Helpless to the Siren Call

I really had definitely decided not to get chickens. Really.

But…. out for a walk on mother’s day I found three big, solid wood crates on the side of the road. I felt almost annoyed at the universe, who had the week before directed me toward a large sized dog kennel (read chicken transporter) by a dumpster. Can’t you lay off about the chickens? I’m doing my best here to exersize self control, but you’re really not helping!

The crates really threw me. These two were even stacked provocatively into a coop shape. I walked home sighing big sighs. I have just put much too much thought into the silly question of whether or not to get chickens. I can’t seem to lead myself away from it, I keep reconsidering. Once the idea was planted, it was really just a matter of time until I caved.

So, I hauled those MFs home. Then I drove to the nearby new house going up (there’s always at least one around here) and scrounged out of the enormous pile of incredibly good lumber “scraps.” Yesterday I made it real to the pocketbook, and therefore really real, and went to Lowes. $100 egg deposit.

I started stapling the hardware cloth on last night, and put a piece of plywood on top for a roof. This is my favorite kind of building, it doesn’t have to look good, or even be good. It only has to last a year. Just get that shit done. Oh the joy of stapling! So satisfying!

this one will sit atop the other one

Unlike my Alaska coop, this one doesn’t have to keep the chickie-poos warm at 5 degrees. And they will doubtlessly spend all their waking hours outside in the spacious run, so it doesn’t have to be big. What it does have to do is protect them from night predators, namely possums.

I did find plenty of plywood, but air flow seemed a better idea in this climate, so I’m planning to use the mesh for all the walls. ie: no part of the coop (other than the laying box) will be enclosed with plywood. I hope I don’t regret that.

just look at the run-waiting-to-happen! could you resist that space?

One thing I didn’t mention in that last post, because I was trying to talk myself out of the idea, was that there is a place a short drive from here selling laying hens. About one year old, in the prime of their laying life, for $15. So, I will not be doing the whole chick raising business (I know lots of people enjoy that part, but I thought it was a pain in my ass). Since I’m only getting 4 hens, and I’ve already come to terms with the fact that this is not a money saving venture, I think it’s worth it. And then I will be getting eggs– BING, BAM, BOOM!

This morning I found an ad on craigslist for laying hens for only $10, and less of a drive. I’ll call when it gets to be a reasonable hour.

Perhaps the universe was looking out for me. If I’d decided earlier to get chickens, before I found those crates, it would have been a hell of a lot more work. And in light of the new craigslist ad, I might be about to save $20 by waiting a few more days…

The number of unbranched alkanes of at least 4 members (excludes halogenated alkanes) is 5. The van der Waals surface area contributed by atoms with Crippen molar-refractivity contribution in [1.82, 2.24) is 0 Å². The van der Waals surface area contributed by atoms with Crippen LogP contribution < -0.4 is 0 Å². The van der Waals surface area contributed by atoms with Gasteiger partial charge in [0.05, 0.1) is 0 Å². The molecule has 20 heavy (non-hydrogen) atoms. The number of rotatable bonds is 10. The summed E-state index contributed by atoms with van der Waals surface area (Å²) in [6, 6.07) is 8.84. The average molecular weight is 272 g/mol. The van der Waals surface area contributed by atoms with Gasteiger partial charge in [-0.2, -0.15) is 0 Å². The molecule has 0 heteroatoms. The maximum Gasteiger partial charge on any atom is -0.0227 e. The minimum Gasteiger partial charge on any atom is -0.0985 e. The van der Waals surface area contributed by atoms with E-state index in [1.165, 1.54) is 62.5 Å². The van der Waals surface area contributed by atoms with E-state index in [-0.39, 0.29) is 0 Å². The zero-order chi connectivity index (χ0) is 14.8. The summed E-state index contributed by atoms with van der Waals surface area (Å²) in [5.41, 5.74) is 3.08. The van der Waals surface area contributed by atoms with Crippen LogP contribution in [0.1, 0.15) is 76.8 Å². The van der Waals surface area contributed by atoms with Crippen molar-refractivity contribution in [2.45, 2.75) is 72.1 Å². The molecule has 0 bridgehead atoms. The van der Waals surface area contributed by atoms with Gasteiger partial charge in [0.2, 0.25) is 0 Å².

Now, off to do more stapling! Did I mention that it’s fun for the first 400 staples, then becomes a total drag?

good thing I have help

9 thoughts on “Helpless to the Siren Call

  1. Yay for chickens! Your little people will love them too.
    Being from Australia, the idea of possums being a menace to chickens is…well, it’s somewhat ridiculous. Ours are cute. Sure they bite if you get too close but the only thing on an urban homestead they are a menace to is the vegetable garden. Oh, and rosebuds. Apparently they love to eat them.

  2. Good one. I like your approach. Perfect side yard for the run (I get concerned about those chicken condos I see) and grown up girls ready to “put out” as it were make great sense to me. I get little excitement about baby chicks unlike the rest of the freak’n chicken lov’n world. Give me a girl ready to go and I’m there.

    Not having to shield them from the weather is a great plus too. Finding the stuff to make the stuff is your kind of omen, I guess. All I know is that if I ever make there I’m expecting an omelet.

    Love your helper.

  3. Awesome crate find, how could you not go with the flow and the universe on this one. Definitely more cost effective for the short term to just get the layers straight up.
    But wowser! What kind of possum do you have there? Do you mean they eat the hen food or the hens???
    This move has been good for you and the area is great for the chickens.

  4. Now you’re just plain tempting me!! No, we are waiting til Spring, we are. Just don’t go showing us cute photos of your new chickens, and don’t come up with cute names for them, and then pile on the delish recipes for an abundance of eggs!! (Please do!)

  5. No fair I was trying to resist the urge to get chickens myself and now I want the all over again. I also want goats three to be exact but our location won’t allow for them. I don’t think our neighbors would like them either. Oh and an apple orchard too! A big one in the back corner of our yard. Oh dear.

  6. Congratulations! I agree–the Universe was practically hammering you in the head. :) I know what you mean about possums. We have the same problem here in California. Possums, racoons (with their tricky hands that can open latches) and even rats can be a problem. I don’t think the rats would bother the chickens, just the eggs. Someone even told me to watch out for snakes! Yikes! I’ve never seen a snake in my backyard in 23 years–and I don’t want to start now! We do have rattler’s in this part of the country, just not usually in our neighborhood. More up in the hills. Eeek.

    Smart move to go with the grown hens, all ready to provide. Yum. I’m jealous!

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